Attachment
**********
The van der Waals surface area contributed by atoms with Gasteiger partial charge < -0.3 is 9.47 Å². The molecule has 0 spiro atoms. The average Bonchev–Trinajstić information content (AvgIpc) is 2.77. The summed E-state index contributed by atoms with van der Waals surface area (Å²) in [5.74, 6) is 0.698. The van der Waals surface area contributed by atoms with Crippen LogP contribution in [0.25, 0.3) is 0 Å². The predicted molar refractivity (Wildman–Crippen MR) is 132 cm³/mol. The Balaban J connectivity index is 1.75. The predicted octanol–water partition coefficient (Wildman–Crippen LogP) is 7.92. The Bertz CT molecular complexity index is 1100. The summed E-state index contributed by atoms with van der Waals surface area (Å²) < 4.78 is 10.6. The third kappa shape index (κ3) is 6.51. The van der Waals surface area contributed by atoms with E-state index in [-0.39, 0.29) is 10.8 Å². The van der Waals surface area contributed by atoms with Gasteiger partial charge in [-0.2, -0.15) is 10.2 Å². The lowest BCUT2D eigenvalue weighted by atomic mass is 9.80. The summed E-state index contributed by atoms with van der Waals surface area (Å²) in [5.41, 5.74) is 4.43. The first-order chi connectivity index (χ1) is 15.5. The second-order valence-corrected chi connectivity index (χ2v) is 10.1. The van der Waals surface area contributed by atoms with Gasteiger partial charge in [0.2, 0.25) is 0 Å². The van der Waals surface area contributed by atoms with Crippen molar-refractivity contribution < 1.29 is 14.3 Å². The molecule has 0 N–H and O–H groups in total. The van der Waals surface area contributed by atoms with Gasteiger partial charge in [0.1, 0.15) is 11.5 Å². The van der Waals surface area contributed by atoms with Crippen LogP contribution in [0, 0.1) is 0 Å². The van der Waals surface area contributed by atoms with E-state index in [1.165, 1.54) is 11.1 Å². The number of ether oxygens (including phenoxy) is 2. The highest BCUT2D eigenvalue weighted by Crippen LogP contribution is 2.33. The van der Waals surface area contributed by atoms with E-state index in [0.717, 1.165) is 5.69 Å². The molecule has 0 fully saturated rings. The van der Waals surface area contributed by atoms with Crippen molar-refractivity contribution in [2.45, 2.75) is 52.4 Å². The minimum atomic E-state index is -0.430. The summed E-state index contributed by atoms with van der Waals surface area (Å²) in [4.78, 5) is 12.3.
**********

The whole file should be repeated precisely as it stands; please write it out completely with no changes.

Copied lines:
The van der Waals surface area contributed by atoms with Gasteiger partial charge < -0.3 is 9.47 Å². The molecule has 0 spiro atoms. The average Bonchev–Trinajstić information content (AvgIpc) is 2.77. The summed E-state index contributed by atoms with van der Waals surface area (Å²) in [5.74, 6) is 0.698. The van der Waals surface area contributed by atoms with Crippen LogP contribution in [0.25, 0.3) is 0 Å². The predicted molar refractivity (Wildman–Crippen MR) is 132 cm³/mol. The Balaban J connectivity index is 1.75. The predicted octanol–water partition coefficient (Wildman–Crippen LogP) is 7.92. The Bertz CT molecular complexity index is 1100. The summed E-state index contributed by atoms with van der Waals surface area (Å²) < 4.78 is 10.6. The third kappa shape index (κ3) is 6.51. The van der Waals surface area contributed by atoms with E-state index in [-0.39, 0.29) is 10.8 Å². The van der Waals surface area contributed by atoms with Gasteiger partial charge in [-0.2, -0.15) is 10.2 Å². The lowest BCUT2D eigenvalue weighted by atomic mass is 9.80. The summed E-state index contributed by atoms with van der Waals surface area (Å²) in [5.41, 5.74) is 4.43. The first-order chi connectivity index (χ1) is 15.5. The second-order valence-corrected chi connectivity index (χ2v) is 10.1. The van der Waals surface area contributed by atoms with Gasteiger partial charge in [0.2, 0.25) is 0 Å². The van der Waals surface area contributed by atoms with Crippen molar-refractivity contribution < 1.29 is 14.3 Å². The molecule has 0 N–H and O–H groups in total. The van der Waals surface area contributed by atoms with Gasteiger partial charge in [0.1, 0.15) is 11.5 Å². The van der Waals surface area contributed by atoms with Crippen LogP contribution in [0, 0.1) is 0 Å². The van der Waals surface area contributed by atoms with E-state index in [1.165, 1.54) is 11.1 Å². The number of ether oxygens (including phenoxy) is 2. The highest BCUT2D eigenvalue weighted by Crippen LogP contribution is 2.33. The van der Waals surface area contributed by atoms with E-state index in [0.717, 1.165) is 5.69 Å². The molecule has 0 fully saturated rings. The van der Waals surface area contributed by atoms with Crippen molar-refractivity contribution in [2.45, 2.75) is 52.4 Å². The minimum atomic E-state index is -0.430. The summed E-state index contributed by atoms with van der Waals surface area (Å²) in [4.78, 5) is 12.3.